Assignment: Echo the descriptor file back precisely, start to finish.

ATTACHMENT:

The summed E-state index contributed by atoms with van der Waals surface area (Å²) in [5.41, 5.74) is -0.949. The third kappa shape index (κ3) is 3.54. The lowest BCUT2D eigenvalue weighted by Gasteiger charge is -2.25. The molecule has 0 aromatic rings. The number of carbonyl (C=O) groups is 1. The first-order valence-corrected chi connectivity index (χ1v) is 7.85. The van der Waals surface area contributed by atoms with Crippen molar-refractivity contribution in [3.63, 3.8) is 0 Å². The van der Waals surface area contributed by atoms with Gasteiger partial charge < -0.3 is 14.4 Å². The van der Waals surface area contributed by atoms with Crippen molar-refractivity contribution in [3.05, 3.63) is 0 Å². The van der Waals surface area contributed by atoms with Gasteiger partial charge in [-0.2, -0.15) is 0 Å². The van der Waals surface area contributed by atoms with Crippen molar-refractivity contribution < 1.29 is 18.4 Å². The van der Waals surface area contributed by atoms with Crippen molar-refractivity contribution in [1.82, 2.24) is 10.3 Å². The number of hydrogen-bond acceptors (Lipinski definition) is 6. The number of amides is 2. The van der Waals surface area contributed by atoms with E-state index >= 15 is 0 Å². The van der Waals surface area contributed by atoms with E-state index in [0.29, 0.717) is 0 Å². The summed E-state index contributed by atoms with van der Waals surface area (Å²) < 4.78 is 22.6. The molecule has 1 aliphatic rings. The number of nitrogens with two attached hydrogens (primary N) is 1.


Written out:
The summed E-state index contributed by atoms with van der Waals surface area (Å²) in [5.41, 5.74) is -0.949. The third kappa shape index (κ3) is 3.54. The lowest BCUT2D eigenvalue weighted by Gasteiger charge is -2.25. The molecule has 0 aromatic rings. The number of carbonyl (C=O) groups is 1. The first-order valence-corrected chi connectivity index (χ1v) is 7.85. The van der Waals surface area contributed by atoms with Crippen molar-refractivity contribution in [3.63, 3.8) is 0 Å². The van der Waals surface area contributed by atoms with Gasteiger partial charge < -0.3 is 14.4 Å². The van der Waals surface area contributed by atoms with Crippen molar-refractivity contribution in [3.05, 3.63) is 0 Å². The van der Waals surface area contributed by atoms with Gasteiger partial charge in [-0.2, -0.15) is 0 Å². The van der Waals surface area contributed by atoms with Crippen molar-refractivity contribution < 1.29 is 18.4 Å². The van der Waals surface area contributed by atoms with Crippen molar-refractivity contribution in [1.82, 2.24) is 10.3 Å². The number of hydrogen-bond acceptors (Lipinski definition) is 6. The number of amides is 2. The van der Waals surface area contributed by atoms with E-state index >= 15 is 0 Å². The van der Waals surface area contributed by atoms with E-state index in [0.29, 0.717) is 0 Å². The summed E-state index contributed by atoms with van der Waals surface area (Å²) < 4.78 is 22.6. The molecule has 1 aliphatic rings. The number of nitrogens with two attached hydrogens (primary N) is 1.